Carrie Fisher’s death allowed many people to open up about how the actress helped them come to terms with their own mental health problems and, in some cases, tackle addiction.
Fisher, who passed away on 27 December 2016 after suffering a heart attack, spoke frankly about living with bipolar disorder on numerous occasions throughout her life.
Following her death aged 60, many took to Twitter to “out themselves” as being bipolar in a bid to remove stigma and honour the star.
MTV News correspondent Ana Marie Cox was one of the first to tweet, saying: “I’m pretty open about being in recovery; I’ve been more circumspect about mental illness. In honor of Carrie Fisher: I’m bipolar, too.”
Many followed suit revealing that they too suffered from a mental illness.
Following that, more people tweeted about how Fisher helped them overcome problems related to mental health and addiction.
Here are the people whose lives she helped change for the better:
1. “Carrie Fisher’s support for mental health somehow helped me overcome my anxiety/panic disorder slowly. I am forever in debt with her.”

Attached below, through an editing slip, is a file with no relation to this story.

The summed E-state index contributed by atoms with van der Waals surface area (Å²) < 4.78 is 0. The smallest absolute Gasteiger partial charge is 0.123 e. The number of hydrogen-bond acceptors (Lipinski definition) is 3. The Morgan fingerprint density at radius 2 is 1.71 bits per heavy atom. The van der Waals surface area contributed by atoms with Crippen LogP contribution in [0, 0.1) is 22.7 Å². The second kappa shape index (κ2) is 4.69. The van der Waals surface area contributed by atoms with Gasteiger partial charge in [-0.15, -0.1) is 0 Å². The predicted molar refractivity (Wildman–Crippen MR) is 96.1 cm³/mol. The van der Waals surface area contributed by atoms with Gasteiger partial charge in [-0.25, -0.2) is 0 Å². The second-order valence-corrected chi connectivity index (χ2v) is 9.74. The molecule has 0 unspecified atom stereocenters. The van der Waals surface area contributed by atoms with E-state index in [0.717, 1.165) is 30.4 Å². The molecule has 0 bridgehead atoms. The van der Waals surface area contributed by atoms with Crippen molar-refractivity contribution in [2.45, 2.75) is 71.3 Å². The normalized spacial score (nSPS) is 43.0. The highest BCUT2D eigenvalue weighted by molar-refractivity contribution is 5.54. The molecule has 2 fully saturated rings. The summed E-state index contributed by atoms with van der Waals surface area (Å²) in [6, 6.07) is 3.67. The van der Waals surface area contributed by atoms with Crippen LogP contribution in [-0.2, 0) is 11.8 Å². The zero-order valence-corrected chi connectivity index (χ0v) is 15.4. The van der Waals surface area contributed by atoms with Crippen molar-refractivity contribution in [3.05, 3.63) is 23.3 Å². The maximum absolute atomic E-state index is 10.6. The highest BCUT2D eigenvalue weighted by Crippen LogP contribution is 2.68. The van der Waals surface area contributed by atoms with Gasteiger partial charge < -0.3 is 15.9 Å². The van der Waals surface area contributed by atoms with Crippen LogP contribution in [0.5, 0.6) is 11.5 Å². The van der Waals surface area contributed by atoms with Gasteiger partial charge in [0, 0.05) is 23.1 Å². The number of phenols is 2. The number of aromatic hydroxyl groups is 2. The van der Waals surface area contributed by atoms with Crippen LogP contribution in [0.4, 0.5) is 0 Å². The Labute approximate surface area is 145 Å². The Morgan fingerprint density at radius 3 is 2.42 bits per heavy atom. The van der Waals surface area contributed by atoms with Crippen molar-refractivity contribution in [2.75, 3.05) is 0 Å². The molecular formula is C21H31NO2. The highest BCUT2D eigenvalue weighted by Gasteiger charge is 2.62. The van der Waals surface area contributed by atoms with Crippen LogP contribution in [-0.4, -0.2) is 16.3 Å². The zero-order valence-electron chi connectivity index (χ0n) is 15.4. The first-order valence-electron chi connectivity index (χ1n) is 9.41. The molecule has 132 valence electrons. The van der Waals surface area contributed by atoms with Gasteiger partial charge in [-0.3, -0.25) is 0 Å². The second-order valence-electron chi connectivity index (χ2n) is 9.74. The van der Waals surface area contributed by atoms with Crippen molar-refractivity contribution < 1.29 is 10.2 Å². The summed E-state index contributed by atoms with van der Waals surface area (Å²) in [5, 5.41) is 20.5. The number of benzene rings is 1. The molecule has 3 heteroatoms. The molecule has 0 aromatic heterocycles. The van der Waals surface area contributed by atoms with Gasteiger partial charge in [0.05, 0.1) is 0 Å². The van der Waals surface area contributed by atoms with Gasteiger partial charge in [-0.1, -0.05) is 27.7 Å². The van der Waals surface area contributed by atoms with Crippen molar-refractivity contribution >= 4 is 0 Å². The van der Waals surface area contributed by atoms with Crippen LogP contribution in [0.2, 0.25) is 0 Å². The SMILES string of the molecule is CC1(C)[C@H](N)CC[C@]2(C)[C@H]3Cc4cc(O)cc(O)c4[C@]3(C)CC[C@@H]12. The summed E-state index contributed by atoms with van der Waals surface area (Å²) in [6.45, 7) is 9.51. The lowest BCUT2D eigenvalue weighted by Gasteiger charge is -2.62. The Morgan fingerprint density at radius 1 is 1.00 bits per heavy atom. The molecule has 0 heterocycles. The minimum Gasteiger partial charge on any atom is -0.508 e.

2. “Carrie Fisher helped me safely talk about having a bipolar parent.”
Writing a piece for Geek Dad, Jules Sherred said Carrie Fisher helped him deal with his mum’s bipolar disorder.
“Carrie Fisher, somehow, just helped me be okay with it all on such a very small but very significant level, all at the same time,” Sherred wrote.
“I no longer felt alone. Bipolar was no longer this mystery that I had to hide. There was someone who was such an huge icon to people of my age who was giving a very human and real voice to this mental illness.”
3. “I am deeply saddened by the news of Carrie Fisher passing. Her attitude to the madness helped me through the
4. “Carrie Fisher was one of the people that helped me realise that you could be self destructive and still come back from the edge and live.”
5. “Carrie Fisher taught me what ‘bipolar’ was and helped me understand when two friends later were diagnosed with it.”
6. “Carrie Fisher helped me realise I needed professional help.”
Writing a piece for Movie Pilot, Tisha Mae Eaton said that at one point in her life she found herself homeless and suicidal.
She went to the library to try and distract herself and it was there that she stumbled across two of Fisher’s books, ‘Shockaholic’ and ‘Wishful Drinking’.
“It was Carrie Fisher who finally made me realise I needed to get help,” she wrote. “Sitting there reading her book and her descriptions of her illness, I finally realised that even if I wasn’t suffering from exactly what she was, I definitely had something wrong with me.
“I finally went to a psychiatric hospital to get the help that I had so desperately needed for far too long.”